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Alexander Tolush vs Igor Bondarevsky
USSR Championship (1939), Leningrad URS, rd 15, May-10
French Defense: Classical. Burn Variation Main Line (C11)  ·  0-1



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Kibitzer's Corner
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Bondarevsky played the sneaky 72..Rc3 here.

The position is an example of the "rule of five" (Cheron, 1927). Black's pawn is on the 3rd rank and White's King is cut off by two files. 3+2 = 5 and so White should be able to draw provided his King is not cut off above a safe rank.

Unfortunately, Tolush chose to play the very natural 73 Re1. After 73..Kf6 74 Kb5 e5 the situation had changed: 4+2 = 6!

Note that White could not have escaped with 74 Rf1+ Ke5 75 Re1+ Kd5 76 Rd1+ Ke4 77 Re1+ Re3 - the point behind 72..Rc3!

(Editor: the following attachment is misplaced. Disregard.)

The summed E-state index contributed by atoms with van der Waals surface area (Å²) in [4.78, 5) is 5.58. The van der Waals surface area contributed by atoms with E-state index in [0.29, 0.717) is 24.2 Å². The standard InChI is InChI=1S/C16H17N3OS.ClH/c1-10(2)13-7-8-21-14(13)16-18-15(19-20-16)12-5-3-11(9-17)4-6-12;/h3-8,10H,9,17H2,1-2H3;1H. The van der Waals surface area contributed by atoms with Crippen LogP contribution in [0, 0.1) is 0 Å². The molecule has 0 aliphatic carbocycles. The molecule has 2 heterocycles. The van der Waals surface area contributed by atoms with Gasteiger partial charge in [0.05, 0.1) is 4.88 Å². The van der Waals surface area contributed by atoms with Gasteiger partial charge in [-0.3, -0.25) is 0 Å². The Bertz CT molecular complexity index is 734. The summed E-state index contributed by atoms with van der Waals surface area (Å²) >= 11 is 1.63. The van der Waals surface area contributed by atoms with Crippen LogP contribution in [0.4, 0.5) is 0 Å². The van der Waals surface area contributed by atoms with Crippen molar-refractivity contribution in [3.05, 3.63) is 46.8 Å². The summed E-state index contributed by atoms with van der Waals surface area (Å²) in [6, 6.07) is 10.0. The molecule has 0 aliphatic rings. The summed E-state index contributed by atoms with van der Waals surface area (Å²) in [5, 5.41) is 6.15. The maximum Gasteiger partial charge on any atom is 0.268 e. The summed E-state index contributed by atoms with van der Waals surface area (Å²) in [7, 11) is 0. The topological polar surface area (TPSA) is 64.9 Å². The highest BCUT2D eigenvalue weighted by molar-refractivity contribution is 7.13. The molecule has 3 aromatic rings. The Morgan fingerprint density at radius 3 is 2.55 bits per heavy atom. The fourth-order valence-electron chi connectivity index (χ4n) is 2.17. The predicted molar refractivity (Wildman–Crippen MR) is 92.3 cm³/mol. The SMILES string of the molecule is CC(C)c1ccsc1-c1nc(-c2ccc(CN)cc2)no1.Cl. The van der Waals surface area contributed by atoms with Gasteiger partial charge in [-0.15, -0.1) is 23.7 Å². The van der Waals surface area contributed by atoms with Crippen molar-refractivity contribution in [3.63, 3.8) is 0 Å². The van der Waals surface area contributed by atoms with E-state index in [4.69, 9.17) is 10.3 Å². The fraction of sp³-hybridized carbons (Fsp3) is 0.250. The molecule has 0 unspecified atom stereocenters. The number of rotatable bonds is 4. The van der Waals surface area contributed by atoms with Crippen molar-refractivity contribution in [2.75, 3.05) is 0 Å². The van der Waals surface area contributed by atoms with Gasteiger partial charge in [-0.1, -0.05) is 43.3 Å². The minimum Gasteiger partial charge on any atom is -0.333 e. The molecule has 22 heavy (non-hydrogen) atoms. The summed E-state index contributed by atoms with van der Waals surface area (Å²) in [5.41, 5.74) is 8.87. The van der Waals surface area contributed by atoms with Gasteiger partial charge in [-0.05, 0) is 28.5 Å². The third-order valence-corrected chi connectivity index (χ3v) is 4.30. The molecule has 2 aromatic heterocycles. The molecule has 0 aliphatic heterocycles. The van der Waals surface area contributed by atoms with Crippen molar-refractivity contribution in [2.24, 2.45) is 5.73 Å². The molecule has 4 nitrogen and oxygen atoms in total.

Tolush could have drawn by exploiting the downside of 72..Rc3 - the fact the Rook is a target for the White King which can reach a safe rank. Hence 73 Kb5! draws because White could answer 73..e5 with 74 Rh6! cutting of the Black King.

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Featured in the Following Game Collection[what is this?]
Round 15 (Wednesday, May 10)
from USSR Championship 1939 by Phony Benoni

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